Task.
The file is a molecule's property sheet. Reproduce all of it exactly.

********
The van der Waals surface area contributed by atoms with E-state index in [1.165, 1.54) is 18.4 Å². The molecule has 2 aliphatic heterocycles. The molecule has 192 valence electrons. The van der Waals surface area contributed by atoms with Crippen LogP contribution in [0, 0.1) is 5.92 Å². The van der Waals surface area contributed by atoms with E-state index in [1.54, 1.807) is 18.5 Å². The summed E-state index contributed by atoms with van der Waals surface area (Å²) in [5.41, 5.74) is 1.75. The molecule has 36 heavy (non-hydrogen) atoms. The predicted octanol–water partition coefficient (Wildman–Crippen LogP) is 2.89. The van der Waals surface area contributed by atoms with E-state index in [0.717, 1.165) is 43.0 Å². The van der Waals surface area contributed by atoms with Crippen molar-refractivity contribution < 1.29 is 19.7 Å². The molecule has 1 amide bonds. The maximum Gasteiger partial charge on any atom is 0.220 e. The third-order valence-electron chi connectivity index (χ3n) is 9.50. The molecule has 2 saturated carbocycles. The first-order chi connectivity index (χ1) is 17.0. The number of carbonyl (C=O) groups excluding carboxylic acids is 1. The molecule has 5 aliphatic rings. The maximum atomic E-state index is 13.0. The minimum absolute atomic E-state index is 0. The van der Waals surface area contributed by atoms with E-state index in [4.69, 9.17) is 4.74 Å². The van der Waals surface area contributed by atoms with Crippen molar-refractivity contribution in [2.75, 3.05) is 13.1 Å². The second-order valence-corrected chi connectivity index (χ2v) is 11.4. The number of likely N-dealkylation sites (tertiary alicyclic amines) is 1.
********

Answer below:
The van der Waals surface area contributed by atoms with E-state index in [1.165, 1.54) is 18.4 Å². The molecule has 2 aliphatic heterocycles. The molecule has 192 valence electrons. The van der Waals surface area contributed by atoms with Crippen LogP contribution in [0, 0.1) is 5.92 Å². The van der Waals surface area contributed by atoms with E-state index in [1.54, 1.807) is 18.5 Å². The summed E-state index contributed by atoms with van der Waals surface area (Å²) in [5.41, 5.74) is 1.75. The molecule has 36 heavy (non-hydrogen) atoms. The predicted octanol–water partition coefficient (Wildman–Crippen LogP) is 2.89. The van der Waals surface area contributed by atoms with E-state index in [0.717, 1.165) is 43.0 Å². The van der Waals surface area contributed by atoms with Crippen molar-refractivity contribution < 1.29 is 19.7 Å². The molecule has 1 amide bonds. The maximum Gasteiger partial charge on any atom is 0.220 e. The third-order valence-electron chi connectivity index (χ3n) is 9.50. The molecule has 2 saturated carbocycles. The first-order chi connectivity index (χ1) is 17.0. The number of carbonyl (C=O) groups excluding carboxylic acids is 1. The molecule has 5 aliphatic rings. The maximum atomic E-state index is 13.0. The minimum absolute atomic E-state index is 0. The van der Waals surface area contributed by atoms with E-state index in [4.69, 9.17) is 4.74 Å². The van der Waals surface area contributed by atoms with Crippen molar-refractivity contribution in [2.75, 3.05) is 13.1 Å². The second-order valence-corrected chi connectivity index (χ2v) is 11.4. The number of likely N-dealkylation sites (tertiary alicyclic amines) is 1.